We had no heat last night and for some reason I had the illusion that the TV would provide some kind of warmth. I sat with a blanket too cold to look for the remote and saw some late-night rerun where the host was playing Guitar Hero. The game. Which is realer than real, and maybe gives the gamer the same rush some rockstar gets when he pulls off a massive hot solo onstage. I am afraid to test this out. In fact, for a parent with apparent manual dexterity, I never mastered any version of Nintendo or Playstation. I retired at Space Invaders.

But it makes you think. Not just Guitar Hero…there is the Band of Brothers game now. My old Dad had to drop out of a plane with a parachute, get blasted by shrapnel and gunfire, suffer permanent hip-damage and post-traumatic stress. Now there is the virtual version. I wonder if it pisses him off. I don’t ask, because anything I ask pisses him off. We had it too easy, we post-war children who went to college. We were allowed to use our brains. Some of us write books, wrote for television. I can’t imagine writing lines for a talk-show host who is playing a virtual game on television. I can’t imagine who invents the Band of Brothers game when there are actual veterans still living. But there are terrorist games that allow you to virtually experience driving a plane into one of two populated glass-walled towers.

As my son presses ‘Submit’ for one of the colleges of his choice, I wonder how they are processing his virtual application for a future. He found these colleges on an online list. His girlfriend didn’t even know Indiana was a state, even though there is a minted quarter to prove it. I remember my college choice was based on some blonde boy who fed me peyote in Mexico. I wanted to go where he was.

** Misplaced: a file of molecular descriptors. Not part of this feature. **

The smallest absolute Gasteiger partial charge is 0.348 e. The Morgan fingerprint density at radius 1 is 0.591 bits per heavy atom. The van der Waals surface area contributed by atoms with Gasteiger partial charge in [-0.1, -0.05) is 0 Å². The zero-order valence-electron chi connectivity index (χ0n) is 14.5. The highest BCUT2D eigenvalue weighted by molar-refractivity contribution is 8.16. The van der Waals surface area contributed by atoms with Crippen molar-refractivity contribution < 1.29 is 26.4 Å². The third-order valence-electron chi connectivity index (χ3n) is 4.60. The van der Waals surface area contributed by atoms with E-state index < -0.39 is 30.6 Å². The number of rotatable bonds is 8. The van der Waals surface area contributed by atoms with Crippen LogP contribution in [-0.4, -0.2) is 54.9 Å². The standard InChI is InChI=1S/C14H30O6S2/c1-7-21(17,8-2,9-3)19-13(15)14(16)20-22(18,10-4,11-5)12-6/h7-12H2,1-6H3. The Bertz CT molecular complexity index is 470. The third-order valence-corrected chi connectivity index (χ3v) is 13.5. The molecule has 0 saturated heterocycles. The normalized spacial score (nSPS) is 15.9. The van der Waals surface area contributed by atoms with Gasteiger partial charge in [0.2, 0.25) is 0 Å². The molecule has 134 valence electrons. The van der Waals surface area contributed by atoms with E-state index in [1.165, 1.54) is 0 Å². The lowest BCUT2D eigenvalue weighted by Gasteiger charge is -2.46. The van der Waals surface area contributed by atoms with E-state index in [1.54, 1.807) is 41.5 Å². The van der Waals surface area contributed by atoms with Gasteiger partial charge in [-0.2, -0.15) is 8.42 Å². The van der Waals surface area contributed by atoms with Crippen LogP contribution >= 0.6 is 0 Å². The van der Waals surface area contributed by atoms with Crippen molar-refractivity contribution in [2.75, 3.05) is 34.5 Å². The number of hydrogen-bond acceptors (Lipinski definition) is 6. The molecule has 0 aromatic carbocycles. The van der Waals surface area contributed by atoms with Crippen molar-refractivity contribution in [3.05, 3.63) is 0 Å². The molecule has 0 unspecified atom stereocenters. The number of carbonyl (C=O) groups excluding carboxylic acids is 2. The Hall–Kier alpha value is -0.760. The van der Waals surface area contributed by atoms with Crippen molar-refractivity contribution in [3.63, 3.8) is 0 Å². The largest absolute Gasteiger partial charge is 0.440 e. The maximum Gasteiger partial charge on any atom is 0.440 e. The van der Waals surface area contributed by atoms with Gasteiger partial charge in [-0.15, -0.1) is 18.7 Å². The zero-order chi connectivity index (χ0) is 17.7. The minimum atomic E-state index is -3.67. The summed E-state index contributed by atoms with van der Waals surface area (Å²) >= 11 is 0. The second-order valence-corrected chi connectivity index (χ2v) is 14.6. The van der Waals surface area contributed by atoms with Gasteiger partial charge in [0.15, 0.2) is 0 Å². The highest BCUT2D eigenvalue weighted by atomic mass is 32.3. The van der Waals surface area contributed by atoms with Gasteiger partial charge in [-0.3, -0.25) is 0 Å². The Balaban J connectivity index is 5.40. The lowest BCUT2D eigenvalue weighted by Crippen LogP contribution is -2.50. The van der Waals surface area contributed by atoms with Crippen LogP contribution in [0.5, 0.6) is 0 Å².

At this point, war to my son is a movie, music is a computer game, college is the recipient of an online form. Tonight he watched the Knicks rather than the Iowa caucus results. At his age I was working for my candidate, despite the fact that I couldn’t vote for 3 more years. College was the Emerald City, life was Oz.

My son wants to make money. Cramer-money. College is a game with real money as reward. At least I think so. The internet is free, but these applications are pricey. Up to $85 to press ‘Send’. No pictures. This is not only not required but not permissible. Bad people misuse things like this on the internet. Bad people misuse things that are real; they misuse people that dream. This depresses my depressed friends. Not so my son. He watches films like ‘Hostel 2’ without flinching.

I watched Barak Obama speaking in Iowa. My son sent a virtual application to that state. For a minute, I felt as though I was in a time warp, as though the things that came out of this politician’s mouth were not rhetoric but real. As my son dried himself off by the TV, he asked me ’He’s good, isn’t he?’ I think so, I answered. But then I realized he thought this was maybe a film, that Obama was an actor…after all, some of the candidates are actors….some of them were our mayor, who is also a character in the 9/11 simulated virtual game. It is hard to tell the game from life. It’s hard to distinguish gospel from bullshit on the internet; it’s all in hypertext. How these colleges can designate their future class from the virtual pool is beyond my grasp. And how these kids with the right to vote are processing the choice of candidates is also a mystery ..Is it another online game? More SAT-worthy multiple choice? At least they must go to the polls. Or not.

For Christmas this year a friend put our old family-movie footage onto dvd. It was a great gift. ‘Nothing is reel’, the card said. Somewhere, I was. As my son will be or will not be, in Indiana or Iowa or Arizona. As our next president will have been one of these candidates. Or not. I personally believe in Iowa.